Dingell says bill could help state-run programs desperate for direct care workers
Michigan Democratic Congresswoman Debbie Dingell has introduced a bill to help state-run home care programs, which are struggling to hire direct care workers.
Across the nation, and in Michigan, there are usually long wait lists for state programs that provide direct care workers. These are often low-paid but essential workers who help elderly people and those with disabilities remain in their homes.
“We know that the majority of individuals who require care would prefer to receive it in their own homes and communities," Dingell said in a statement. "No one should have to wait years to get the care they deserve, and no care worker should have to live below the poverty line to give this care.
"Caregiving is the foundation of our economy and allows for all other work to be possible," Dingell added. "This legislation will provide much-needed investment in our care workforce, making it easier for those who need care to get it, and supporting the caregivers doing this crucial work.”
Barry Cargill is head of the Michigan Home Care and Hospice Association.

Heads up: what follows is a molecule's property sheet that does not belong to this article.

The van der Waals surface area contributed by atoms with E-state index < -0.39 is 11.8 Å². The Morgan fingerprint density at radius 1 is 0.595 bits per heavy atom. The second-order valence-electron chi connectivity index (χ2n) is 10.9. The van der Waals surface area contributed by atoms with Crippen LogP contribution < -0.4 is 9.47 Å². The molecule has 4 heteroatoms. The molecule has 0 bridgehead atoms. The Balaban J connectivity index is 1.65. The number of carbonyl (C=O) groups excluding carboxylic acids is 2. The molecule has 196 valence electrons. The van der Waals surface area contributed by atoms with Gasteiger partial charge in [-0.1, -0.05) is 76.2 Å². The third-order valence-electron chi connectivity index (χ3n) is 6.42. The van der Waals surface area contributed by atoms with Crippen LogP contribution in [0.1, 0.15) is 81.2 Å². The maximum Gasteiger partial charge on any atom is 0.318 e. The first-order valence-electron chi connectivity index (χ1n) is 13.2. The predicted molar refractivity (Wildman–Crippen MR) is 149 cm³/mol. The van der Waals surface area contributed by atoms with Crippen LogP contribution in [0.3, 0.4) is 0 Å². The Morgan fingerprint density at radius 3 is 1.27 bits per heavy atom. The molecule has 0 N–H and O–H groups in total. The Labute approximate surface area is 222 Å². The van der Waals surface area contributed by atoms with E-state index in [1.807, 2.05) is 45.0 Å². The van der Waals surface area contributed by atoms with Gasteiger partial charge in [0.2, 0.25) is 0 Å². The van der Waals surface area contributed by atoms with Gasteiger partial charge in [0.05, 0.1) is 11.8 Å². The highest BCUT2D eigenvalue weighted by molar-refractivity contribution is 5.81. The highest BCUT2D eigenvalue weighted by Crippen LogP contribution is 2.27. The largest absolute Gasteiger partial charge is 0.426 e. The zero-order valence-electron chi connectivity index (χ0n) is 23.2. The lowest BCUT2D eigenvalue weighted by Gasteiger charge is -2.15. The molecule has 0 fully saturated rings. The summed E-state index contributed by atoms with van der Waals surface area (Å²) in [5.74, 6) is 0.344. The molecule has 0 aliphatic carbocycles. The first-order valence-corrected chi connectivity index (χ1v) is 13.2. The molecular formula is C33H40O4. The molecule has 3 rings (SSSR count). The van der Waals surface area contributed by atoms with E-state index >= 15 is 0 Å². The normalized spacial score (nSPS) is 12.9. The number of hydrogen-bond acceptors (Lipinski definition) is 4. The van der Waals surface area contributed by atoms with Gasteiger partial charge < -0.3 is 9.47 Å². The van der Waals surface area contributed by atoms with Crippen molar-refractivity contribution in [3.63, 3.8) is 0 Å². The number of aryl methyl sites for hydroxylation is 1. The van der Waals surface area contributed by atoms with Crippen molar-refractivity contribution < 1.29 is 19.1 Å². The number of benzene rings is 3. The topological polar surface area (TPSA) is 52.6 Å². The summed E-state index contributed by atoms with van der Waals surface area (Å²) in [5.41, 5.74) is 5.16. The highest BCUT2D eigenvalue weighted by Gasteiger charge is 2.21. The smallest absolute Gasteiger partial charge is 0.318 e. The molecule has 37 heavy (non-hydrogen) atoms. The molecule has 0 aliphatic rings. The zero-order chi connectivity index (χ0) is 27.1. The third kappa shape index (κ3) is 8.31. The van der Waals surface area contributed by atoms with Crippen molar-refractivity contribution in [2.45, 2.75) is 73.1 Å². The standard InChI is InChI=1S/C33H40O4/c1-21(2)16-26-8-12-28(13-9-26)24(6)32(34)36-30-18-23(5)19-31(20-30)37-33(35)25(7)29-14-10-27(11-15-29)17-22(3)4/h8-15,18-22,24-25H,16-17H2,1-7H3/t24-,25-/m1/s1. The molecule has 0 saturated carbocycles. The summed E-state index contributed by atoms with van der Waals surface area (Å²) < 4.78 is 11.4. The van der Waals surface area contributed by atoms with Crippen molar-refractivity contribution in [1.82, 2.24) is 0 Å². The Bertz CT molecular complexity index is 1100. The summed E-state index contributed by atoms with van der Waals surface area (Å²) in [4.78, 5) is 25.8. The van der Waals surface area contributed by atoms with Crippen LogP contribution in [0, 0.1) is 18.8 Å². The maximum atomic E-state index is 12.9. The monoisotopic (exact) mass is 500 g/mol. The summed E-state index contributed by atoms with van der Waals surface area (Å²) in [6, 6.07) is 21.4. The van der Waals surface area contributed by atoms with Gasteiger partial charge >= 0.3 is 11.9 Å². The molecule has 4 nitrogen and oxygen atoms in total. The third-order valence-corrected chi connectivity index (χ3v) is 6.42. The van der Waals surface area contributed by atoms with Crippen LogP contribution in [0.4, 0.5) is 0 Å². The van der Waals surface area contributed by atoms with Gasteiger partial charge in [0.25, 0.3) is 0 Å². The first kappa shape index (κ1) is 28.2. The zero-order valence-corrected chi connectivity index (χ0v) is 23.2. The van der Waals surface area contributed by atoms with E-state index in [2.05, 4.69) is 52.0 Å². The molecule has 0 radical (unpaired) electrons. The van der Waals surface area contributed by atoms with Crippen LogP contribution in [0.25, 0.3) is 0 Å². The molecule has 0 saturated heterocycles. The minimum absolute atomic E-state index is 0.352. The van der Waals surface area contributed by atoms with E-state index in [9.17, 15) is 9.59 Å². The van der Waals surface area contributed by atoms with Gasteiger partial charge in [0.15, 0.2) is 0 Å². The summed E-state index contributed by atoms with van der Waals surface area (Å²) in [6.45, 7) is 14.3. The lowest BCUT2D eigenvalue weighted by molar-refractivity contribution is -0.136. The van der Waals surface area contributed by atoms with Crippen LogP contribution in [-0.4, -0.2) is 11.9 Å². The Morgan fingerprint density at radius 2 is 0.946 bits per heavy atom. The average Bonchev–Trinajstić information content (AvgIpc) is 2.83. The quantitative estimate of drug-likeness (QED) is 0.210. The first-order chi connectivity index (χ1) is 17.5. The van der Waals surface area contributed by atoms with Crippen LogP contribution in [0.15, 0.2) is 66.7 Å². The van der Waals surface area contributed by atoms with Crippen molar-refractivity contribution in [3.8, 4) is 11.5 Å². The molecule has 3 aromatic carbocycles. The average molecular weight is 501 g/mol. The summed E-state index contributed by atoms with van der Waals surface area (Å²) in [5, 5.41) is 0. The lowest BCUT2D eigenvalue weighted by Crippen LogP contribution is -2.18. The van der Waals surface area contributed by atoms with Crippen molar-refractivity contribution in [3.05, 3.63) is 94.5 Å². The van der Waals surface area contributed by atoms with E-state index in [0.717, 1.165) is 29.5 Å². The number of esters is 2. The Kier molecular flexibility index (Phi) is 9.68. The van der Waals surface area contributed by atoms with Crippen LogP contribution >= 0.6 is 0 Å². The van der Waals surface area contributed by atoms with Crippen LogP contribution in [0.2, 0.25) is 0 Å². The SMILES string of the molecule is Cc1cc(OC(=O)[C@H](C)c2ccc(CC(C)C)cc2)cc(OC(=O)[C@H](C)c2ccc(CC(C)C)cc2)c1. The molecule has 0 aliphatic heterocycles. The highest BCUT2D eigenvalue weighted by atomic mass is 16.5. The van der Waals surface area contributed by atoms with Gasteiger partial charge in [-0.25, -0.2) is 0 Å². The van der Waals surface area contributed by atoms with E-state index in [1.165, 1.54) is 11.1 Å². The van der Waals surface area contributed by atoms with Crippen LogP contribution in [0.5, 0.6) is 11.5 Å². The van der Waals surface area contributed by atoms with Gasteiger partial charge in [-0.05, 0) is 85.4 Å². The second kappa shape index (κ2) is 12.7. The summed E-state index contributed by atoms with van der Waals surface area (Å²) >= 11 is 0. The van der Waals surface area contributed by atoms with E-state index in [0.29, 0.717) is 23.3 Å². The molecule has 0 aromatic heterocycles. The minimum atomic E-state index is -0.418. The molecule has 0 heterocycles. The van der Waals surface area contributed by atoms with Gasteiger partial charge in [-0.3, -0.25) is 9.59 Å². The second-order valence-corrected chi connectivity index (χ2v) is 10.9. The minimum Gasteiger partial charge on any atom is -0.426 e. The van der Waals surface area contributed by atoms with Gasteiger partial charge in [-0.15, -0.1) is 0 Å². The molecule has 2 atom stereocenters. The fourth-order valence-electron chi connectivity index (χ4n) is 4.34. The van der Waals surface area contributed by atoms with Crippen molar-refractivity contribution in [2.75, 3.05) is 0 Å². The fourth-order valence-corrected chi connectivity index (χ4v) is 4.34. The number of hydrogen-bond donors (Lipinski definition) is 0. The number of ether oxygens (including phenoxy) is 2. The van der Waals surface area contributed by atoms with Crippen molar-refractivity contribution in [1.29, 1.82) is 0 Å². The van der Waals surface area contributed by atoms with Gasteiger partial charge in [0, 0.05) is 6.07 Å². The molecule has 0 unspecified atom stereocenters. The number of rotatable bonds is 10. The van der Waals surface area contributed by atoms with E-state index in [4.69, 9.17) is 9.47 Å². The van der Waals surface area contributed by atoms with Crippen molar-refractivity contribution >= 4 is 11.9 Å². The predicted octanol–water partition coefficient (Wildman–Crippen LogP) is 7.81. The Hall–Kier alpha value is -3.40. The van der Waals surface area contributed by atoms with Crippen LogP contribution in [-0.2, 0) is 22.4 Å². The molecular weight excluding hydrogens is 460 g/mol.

"Probably the most important thing is available training dollars, to free up funds to be able to raise what we can pay for direct care workers," he said.
Dingell's bill would provide extra Medicaid funds for two years. States could use the funds for training, boosting wages, providing benefits like sick leave, and reimbursement for transportation to and from the homes of those being served. Funds could also be used for programs that assist family caregivers, such as respite care or adult day care.
Cargill said the bills would be of great help as Michigan continues its efforts to develop its own plan to deal with the direct care worker crisis.
He said the state Legislature has made permanent the pandemic-era hourly premium increase of .80 cents for Medicaid direct care workers.
In addition, he said, a state commission is in the process of developing recommendations for stakeholders to pursue to address the worker shortage.